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base 1

1. The lowest or bottom part: the base of a cliff; the base of a lamp.
2. Biology
a. The part of a plant or animal organ that is nearest to its point of attachment.
b. The point of attachment of such an organ.
a. A supporting part or layer; a foundation: a skyscraper built on a base of solid rock.
b. A basic or underlying element; infrastructure: the nation's industrial base.
4. The fundamental principle or underlying concept of a system or theory; a basis.
5. A fundamental ingredient; a chief constituent: a paint with an oil base.
6. The fact, observation, or premise from which a reasoning process is begun.
a. Games A starting point, safety area, or goal.
b. Baseball Any one of the four corners of an infield, marked by a bag or plate, that must be touched by a runner before a run can be scored.
a. A center of organization, supply, or activity; a headquarters.
b. The portion of a social organization, especially a political party, consisting of the most dedicated or motivated members.
a. A fortified center of operations.
b. A supply center for a large force of military personnel.
10. A facial cosmetic used to even out the complexion or provide a surface for other makeup; a foundation.
11. Architecture The lowest part of a structure, such as a wall, considered as a separate unit: the base of a column.
12. Heraldry The lower part of a shield.
13. Linguistics A morpheme or morphemes regarded as a form to which affixes or other bases may be added.
14. Mathematics
a. The side or face of a geometric figure to which an altitude is or is thought to be drawn.
b. The number that is raised to various powers to generate the principal counting units of a number system. The base of the decimal system, for example, is 10.
c. The number raised to the logarithm of a designated number in order to produce that designated number; the number at which a chosen logarithmic scale has the value 1.
15. A line used as a reference for measurement or computations.
16. Chemistry
a. Any of a class of compounds whose aqueous solutions are characterized by a bitter taste, a slippery feel, the ability to turn litmus blue, and the ability to react with acids to form salts.
b. A substance that yields hydroxide ions when dissolved in water.
c. A substance that can act as a proton acceptor.
d. A substance that can donate a pair of electrons to form a covalent bond.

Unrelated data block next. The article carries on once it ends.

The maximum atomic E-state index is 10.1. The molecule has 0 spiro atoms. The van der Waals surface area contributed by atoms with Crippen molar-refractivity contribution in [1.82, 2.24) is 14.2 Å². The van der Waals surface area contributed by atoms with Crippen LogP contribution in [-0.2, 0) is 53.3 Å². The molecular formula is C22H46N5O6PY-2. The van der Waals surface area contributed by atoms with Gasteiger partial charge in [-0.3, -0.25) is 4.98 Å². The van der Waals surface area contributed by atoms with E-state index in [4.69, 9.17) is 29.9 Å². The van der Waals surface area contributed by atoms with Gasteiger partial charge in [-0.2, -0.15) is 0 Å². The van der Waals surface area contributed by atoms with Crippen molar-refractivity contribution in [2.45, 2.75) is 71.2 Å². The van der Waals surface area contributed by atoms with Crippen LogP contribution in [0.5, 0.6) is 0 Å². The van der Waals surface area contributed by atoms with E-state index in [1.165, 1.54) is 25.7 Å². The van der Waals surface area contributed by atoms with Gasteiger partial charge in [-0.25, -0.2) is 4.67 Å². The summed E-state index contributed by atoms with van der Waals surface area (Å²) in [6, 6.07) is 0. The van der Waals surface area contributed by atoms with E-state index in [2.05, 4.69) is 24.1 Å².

17. Electronics
a. The region in a transistor between the emitter and the collector.
b. The electrode attached to this region.
18. One of the nitrogen-containing purines (adenine and guanine) or pyrimidines (cytosine, thymine, and uracil) that occurs attached to the sugar component of DNA or RNA.
1. Forming or serving as a base: a base layer of soil.
2. Situated at or near the base or bottom: a base camp for the mountain climbers.
3. Chemistry Of, relating to, or containing a base.
tr.v. based, bas·ing, bas·es
1. To form or provide a base for: based the new company in Portland.
2. To find a basis for; establish: based her conclusions on the report; a film based on a best-selling novel.
3. To assign to a base; station: troops based in the Middle East.
off base
Badly mistaken.

[Middle English, from Old French, from Latin basis, from Greek; see gwā- in Indo-European roots.]
Synonyms: base1, basis, foundation, ground1, groundwork
These nouns all pertain to what underlies and supports. Base is used broadly in both literal and figurative contexts: the wide base of the pyramid; a party seeking to expand its power base.
Basis is used in a nonphysical sense: "Healthy scepticism is the basis of all accurate observation" (Arthur Conan Doyle).
Foundation often stresses firmness of support for something of relative magnitude: "Our flagrant disregard for the law attacks the foundation of this society" (Peter D. Relic).
Ground is used figuratively, especially in the plural, to mean a justifiable reason: grounds for divorce.
Groundwork usually has the sense of a necessary preliminary: "It [the Universal Declaration of Human Rights] has laid the groundwork for the world's war crimes tribunals" (Hillary Rodham Clinton).

base 2

adj. bas·er, bas·est
1. Having or showing a lack of decency; contemptible, mean-spirited, or selfish.
a. Being a metal that is of little value.
b. Containing such metals: base coins.
3. Archaic Of low birth, rank, or position.
4. Obsolete Short in stature.
n. Obsolete
A bass singer or voice.

[Middle English bas, low, from Old French, from Medieval Latin bassus.]

base′ly adv.
base′ness n.
Synonyms: base2, low1, abject, ignoble, mean2, sordid
These adjectives mean lacking in dignity or falling short of the standards befitting humans. Base suggests a contemptible, mean-spirited, or selfish lack of human decency: "that liberal obedience, without which your army would be a base rabble" (Edmund Burke).